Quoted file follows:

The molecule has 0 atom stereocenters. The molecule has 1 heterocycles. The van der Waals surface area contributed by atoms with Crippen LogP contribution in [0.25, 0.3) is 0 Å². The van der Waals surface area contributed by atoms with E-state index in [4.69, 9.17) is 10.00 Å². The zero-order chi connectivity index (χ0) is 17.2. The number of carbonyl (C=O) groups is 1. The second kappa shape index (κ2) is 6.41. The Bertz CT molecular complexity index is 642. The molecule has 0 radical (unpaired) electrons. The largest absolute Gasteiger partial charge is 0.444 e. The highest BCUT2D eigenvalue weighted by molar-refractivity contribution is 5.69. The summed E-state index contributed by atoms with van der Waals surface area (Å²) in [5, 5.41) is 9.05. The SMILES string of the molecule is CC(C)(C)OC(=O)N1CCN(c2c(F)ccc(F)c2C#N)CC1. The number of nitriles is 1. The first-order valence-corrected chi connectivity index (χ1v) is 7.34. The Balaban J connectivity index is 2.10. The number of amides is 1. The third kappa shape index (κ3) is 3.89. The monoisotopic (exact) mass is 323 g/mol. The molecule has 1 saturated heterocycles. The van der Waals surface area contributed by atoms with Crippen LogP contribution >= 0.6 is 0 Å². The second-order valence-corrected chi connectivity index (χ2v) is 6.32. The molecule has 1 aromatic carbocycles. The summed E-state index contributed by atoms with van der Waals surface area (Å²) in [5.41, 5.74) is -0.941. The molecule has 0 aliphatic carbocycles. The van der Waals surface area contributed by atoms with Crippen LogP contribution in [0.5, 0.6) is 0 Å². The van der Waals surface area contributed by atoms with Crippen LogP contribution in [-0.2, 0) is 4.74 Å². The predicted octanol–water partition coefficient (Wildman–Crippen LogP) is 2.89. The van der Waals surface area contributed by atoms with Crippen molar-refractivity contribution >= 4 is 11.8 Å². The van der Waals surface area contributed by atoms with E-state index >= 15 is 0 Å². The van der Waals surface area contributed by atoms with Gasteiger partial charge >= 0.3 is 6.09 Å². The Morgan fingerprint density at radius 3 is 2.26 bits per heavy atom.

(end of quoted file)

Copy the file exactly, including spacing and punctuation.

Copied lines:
The molecule has 0 atom stereocenters. The molecule has 1 heterocycles. The van der Waals surface area contributed by atoms with Crippen LogP contribution in [0.25, 0.3) is 0 Å². The van der Waals surface area contributed by atoms with E-state index in [4.69, 9.17) is 10.00 Å². The zero-order chi connectivity index (χ0) is 17.2. The number of carbonyl (C=O) groups is 1. The second kappa shape index (κ2) is 6.41. The Bertz CT molecular complexity index is 642. The molecule has 0 radical (unpaired) electrons. The largest absolute Gasteiger partial charge is 0.444 e. The highest BCUT2D eigenvalue weighted by molar-refractivity contribution is 5.69. The summed E-state index contributed by atoms with van der Waals surface area (Å²) in [5, 5.41) is 9.05. The SMILES string of the molecule is CC(C)(C)OC(=O)N1CCN(c2c(F)ccc(F)c2C#N)CC1. The number of nitriles is 1. The first-order valence-corrected chi connectivity index (χ1v) is 7.34. The Balaban J connectivity index is 2.10. The number of amides is 1. The third kappa shape index (κ3) is 3.89. The monoisotopic (exact) mass is 323 g/mol. The molecule has 1 saturated heterocycles. The van der Waals surface area contributed by atoms with Crippen LogP contribution >= 0.6 is 0 Å². The second-order valence-corrected chi connectivity index (χ2v) is 6.32. The molecule has 1 aromatic carbocycles. The summed E-state index contributed by atoms with van der Waals surface area (Å²) in [5.41, 5.74) is -0.941. The molecule has 0 aliphatic carbocycles. The van der Waals surface area contributed by atoms with Crippen LogP contribution in [0.5, 0.6) is 0 Å². The van der Waals surface area contributed by atoms with Crippen LogP contribution in [-0.2, 0) is 4.74 Å². The predicted octanol–water partition coefficient (Wildman–Crippen LogP) is 2.89. The van der Waals surface area contributed by atoms with Crippen molar-refractivity contribution >= 4 is 11.8 Å². The van der Waals surface area contributed by atoms with E-state index >= 15 is 0 Å². The van der Waals surface area contributed by atoms with Gasteiger partial charge >= 0.3 is 6.09 Å². The Morgan fingerprint density at radius 3 is 2.26 bits per heavy atom.